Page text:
Baghdad: Iraqi President Fuad Masoum asked Deputy Speaker Haidar al-Abadi to form the next government but the politicians allied to outgoing Prime Minister Nuri al-Maliki rejected the premier-designate, raising concerns about a political struggle in the country facing insurgency from Sunni jihadists.
The state-run Iraqiya channel showed Masoum signing a letter granting power to form the next government to Abadi, the Shia coalition’s nominee for prime minister, Xinhua reported.
Salim al-Jubouri, the Iraqi speaker of parliament, and Ibrahim al-Jaafari, the head of the Iraqi National Alliance, were present at the televised meeting.
“The country is now in your hands,” Massoum told Abadi.
The deputy speaker thanked Masoum and pledged to do his best to form a government within a month, a time span stipulated in the constitution.
Earlier, Shia lawmakers in the umbrella organisation the Iraqi National Alliance, which includes Maliki’s State of the Law bloc, sent a letter signed by 127 lawmakers, out of more than 170 members in the alliance, to President Masoum, nominating Abadi for the post to replace Maliki, according to Baghdad satellite channel.
However, the politicians allied to Maliki rejected the new prime minister, saying he is not representing them and has no legitimacy.
“Haidar al-Abadi is only representing himself and does not represent the State of the Law Coalition,” Khalaf Abdul Samad, a member of Maliki’s Dawa Party, said in a statement.
“We reserve our right to file a lawsuit against whoever violated the constitution,” Samad said with presence of a group of Maliki Dawa politicians, including Maliki himself.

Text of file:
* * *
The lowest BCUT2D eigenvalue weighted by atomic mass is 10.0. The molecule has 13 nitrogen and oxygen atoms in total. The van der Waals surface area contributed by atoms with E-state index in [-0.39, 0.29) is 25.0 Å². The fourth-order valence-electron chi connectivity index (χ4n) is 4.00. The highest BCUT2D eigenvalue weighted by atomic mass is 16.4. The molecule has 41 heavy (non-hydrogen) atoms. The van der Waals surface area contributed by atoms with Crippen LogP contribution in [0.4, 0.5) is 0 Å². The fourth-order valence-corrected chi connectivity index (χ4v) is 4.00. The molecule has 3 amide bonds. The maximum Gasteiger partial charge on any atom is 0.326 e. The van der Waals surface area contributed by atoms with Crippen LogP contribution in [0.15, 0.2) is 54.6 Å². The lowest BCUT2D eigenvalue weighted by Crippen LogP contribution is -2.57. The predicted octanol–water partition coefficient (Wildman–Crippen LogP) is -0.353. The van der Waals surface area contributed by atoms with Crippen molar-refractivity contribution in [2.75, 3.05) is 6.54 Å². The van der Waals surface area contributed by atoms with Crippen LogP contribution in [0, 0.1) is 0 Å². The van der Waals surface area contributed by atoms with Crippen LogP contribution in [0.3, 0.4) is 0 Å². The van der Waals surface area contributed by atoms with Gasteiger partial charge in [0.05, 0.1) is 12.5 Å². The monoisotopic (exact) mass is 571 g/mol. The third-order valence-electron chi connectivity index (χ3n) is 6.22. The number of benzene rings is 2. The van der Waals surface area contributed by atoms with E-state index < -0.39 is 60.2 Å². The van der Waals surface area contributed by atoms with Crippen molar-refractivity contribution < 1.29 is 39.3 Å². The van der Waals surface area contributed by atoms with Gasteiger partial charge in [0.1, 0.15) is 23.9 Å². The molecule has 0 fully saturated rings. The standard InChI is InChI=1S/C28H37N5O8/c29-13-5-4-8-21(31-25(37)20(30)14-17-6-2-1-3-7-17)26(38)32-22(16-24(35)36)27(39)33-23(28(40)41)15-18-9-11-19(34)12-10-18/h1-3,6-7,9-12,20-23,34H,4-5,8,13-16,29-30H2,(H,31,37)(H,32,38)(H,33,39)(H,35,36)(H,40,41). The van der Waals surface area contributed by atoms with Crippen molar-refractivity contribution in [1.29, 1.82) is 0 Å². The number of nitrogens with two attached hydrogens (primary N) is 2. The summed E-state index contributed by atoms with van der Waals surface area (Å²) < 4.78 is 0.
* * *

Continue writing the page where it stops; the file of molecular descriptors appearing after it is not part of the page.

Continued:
The move is likely to increase political tension in the country. The Shia National Alliance had won the most parliament seats in the April elections and Maliki had seen himself as keeping the post for a third term. But he has been accused by critics of steering the country toward a sectarian war.
He had earlier accused the president of committing a “clear constitutional violation” by missing a deadline to ask the biggest bloc in parliament to nominate a prime minister.
In a boost to Maliki’s bid to stay on for a third term, a top Iraqi court Monday ruled that his group is the largest in the country’s parliament.
The decision meant that President Masoum, who Maliki criticised for not intervening after parliament failed to appoint him, should have invited him to form a government.
Pro-Maliki security forces were Monday seen deployed in strategic areas in the capital city, in particular the areas surrounding the Green Zone, which houses most Iraqi top offices and ministries, as well as the US embassy, Al Jazeera reported.
Dozens of people loyal to Maliki took to the streets in Fardous Square in central Baghdad, urging a third-term for Maliki. Many threatened to hold sit-ins in the capital if Maliki is not asked to form a new cabinet.
Maliki had been under increasing pressure to give up his attempt for a third term.
The European Union (EU) welcomed the nomination of Abadi as prime minister designate of Iraq. “We welcome Iraqi President Fuad Masum’s decision today to nominate Abadi as Prime Minister designate of Iraq,” an EU spokesperson said in a statement.
The development came as the jihadist insurgency in northern Iraq continues to cause international concern. Islamic State (IS) militants continue to make substantial gains in Iraq. The Sunni insurgents Monday took control of a town in Iraq’s eastern province of Diyala after fierce overnight clashes with Kurdish security forces.
Dozens of IS militants, backed by some 20 suicide bombers and three car bombs, stormed the Peshmerga Kurdish security forces in the town of Jalawlaa, some 130 km northeast of the Iraqi capital of Baghdad, and seized the town after the withdrawal of Peshmerga fighters, a security source said.
The fall of Jalawlaa came a day after the Kurdish forces carried out a major offensive against the IS militants and retook the towns of Makhmour and Gwer near the city of Arbil, the capital of the semi-autonomous region of Kurdistan. The militants earlier captured both towns, posing an imminent threat to the Kurdish capital.